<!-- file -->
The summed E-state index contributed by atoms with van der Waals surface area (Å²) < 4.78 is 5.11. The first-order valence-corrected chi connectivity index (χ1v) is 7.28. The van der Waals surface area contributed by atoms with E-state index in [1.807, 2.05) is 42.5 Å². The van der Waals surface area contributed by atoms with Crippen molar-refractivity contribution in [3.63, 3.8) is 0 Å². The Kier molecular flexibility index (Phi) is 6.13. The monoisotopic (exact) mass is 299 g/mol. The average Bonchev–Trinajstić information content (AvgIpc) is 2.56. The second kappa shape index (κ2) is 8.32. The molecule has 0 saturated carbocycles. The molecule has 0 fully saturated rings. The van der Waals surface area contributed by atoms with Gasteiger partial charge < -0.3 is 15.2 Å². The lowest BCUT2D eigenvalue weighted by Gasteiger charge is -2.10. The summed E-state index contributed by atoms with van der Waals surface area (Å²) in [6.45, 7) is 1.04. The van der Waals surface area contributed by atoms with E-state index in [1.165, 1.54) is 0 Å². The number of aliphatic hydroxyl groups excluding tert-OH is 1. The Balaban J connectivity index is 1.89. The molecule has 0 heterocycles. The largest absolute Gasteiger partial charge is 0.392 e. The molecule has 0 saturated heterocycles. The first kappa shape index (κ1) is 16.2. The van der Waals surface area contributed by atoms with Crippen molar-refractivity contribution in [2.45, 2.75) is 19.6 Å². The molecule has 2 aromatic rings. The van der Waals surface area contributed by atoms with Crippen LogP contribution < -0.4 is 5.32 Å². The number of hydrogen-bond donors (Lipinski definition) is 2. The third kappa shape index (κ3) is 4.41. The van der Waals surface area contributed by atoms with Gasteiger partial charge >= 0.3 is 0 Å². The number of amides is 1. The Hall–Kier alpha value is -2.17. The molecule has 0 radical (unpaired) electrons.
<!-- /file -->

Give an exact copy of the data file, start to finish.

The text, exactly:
The summed E-state index contributed by atoms with van der Waals surface area (Å²) < 4.78 is 5.11. The first-order valence-corrected chi connectivity index (χ1v) is 7.28. The van der Waals surface area contributed by atoms with E-state index in [1.807, 2.05) is 42.5 Å². The van der Waals surface area contributed by atoms with Crippen molar-refractivity contribution in [3.63, 3.8) is 0 Å². The Kier molecular flexibility index (Phi) is 6.13. The monoisotopic (exact) mass is 299 g/mol. The average Bonchev–Trinajstić information content (AvgIpc) is 2.56. The second kappa shape index (κ2) is 8.32. The molecule has 0 saturated carbocycles. The molecule has 0 fully saturated rings. The van der Waals surface area contributed by atoms with Gasteiger partial charge < -0.3 is 15.2 Å². The lowest BCUT2D eigenvalue weighted by Gasteiger charge is -2.10. The summed E-state index contributed by atoms with van der Waals surface area (Å²) in [6.45, 7) is 1.04. The van der Waals surface area contributed by atoms with E-state index in [1.165, 1.54) is 0 Å². The number of aliphatic hydroxyl groups excluding tert-OH is 1. The Balaban J connectivity index is 1.89. The molecule has 0 heterocycles. The largest absolute Gasteiger partial charge is 0.392 e. The molecule has 0 saturated heterocycles. The first kappa shape index (κ1) is 16.2. The van der Waals surface area contributed by atoms with Crippen molar-refractivity contribution in [2.45, 2.75) is 19.6 Å². The molecule has 2 aromatic rings. The van der Waals surface area contributed by atoms with Crippen LogP contribution < -0.4 is 5.32 Å². The number of hydrogen-bond donors (Lipinski definition) is 2. The third kappa shape index (κ3) is 4.41. The van der Waals surface area contributed by atoms with Gasteiger partial charge >= 0.3 is 0 Å². The number of amides is 1. The Hall–Kier alpha value is -2.17. The molecule has 0 radical (unpaired) electrons.